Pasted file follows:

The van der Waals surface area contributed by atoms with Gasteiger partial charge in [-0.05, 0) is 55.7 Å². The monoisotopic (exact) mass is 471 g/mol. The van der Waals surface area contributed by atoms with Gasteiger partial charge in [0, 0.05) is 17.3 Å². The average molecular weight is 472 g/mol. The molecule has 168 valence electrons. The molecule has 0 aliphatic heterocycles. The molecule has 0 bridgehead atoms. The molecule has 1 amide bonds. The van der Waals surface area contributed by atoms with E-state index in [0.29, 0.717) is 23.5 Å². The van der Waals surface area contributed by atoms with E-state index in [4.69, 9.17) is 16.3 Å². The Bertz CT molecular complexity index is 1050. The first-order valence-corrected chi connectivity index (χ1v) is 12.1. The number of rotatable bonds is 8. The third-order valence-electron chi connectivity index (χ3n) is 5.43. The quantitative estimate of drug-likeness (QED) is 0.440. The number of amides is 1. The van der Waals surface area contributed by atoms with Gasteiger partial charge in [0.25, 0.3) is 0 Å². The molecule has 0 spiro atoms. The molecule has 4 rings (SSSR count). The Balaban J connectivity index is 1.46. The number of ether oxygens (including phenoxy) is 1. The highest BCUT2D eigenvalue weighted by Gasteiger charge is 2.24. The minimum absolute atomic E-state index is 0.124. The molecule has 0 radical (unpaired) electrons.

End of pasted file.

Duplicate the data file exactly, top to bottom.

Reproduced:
The van der Waals surface area contributed by atoms with Gasteiger partial charge in [-0.05, 0) is 55.7 Å². The monoisotopic (exact) mass is 471 g/mol. The van der Waals surface area contributed by atoms with Gasteiger partial charge in [0, 0.05) is 17.3 Å². The average molecular weight is 472 g/mol. The molecule has 168 valence electrons. The molecule has 0 aliphatic heterocycles. The molecule has 0 bridgehead atoms. The molecule has 1 amide bonds. The van der Waals surface area contributed by atoms with E-state index in [0.29, 0.717) is 23.5 Å². The van der Waals surface area contributed by atoms with E-state index in [4.69, 9.17) is 16.3 Å². The Bertz CT molecular complexity index is 1050. The first-order valence-corrected chi connectivity index (χ1v) is 12.1. The number of rotatable bonds is 8. The third-order valence-electron chi connectivity index (χ3n) is 5.43. The quantitative estimate of drug-likeness (QED) is 0.440. The number of amides is 1. The van der Waals surface area contributed by atoms with Gasteiger partial charge in [0.25, 0.3) is 0 Å². The molecule has 0 spiro atoms. The molecule has 4 rings (SSSR count). The Balaban J connectivity index is 1.46. The number of ether oxygens (including phenoxy) is 1. The highest BCUT2D eigenvalue weighted by Gasteiger charge is 2.24. The minimum absolute atomic E-state index is 0.124. The molecule has 0 radical (unpaired) electrons.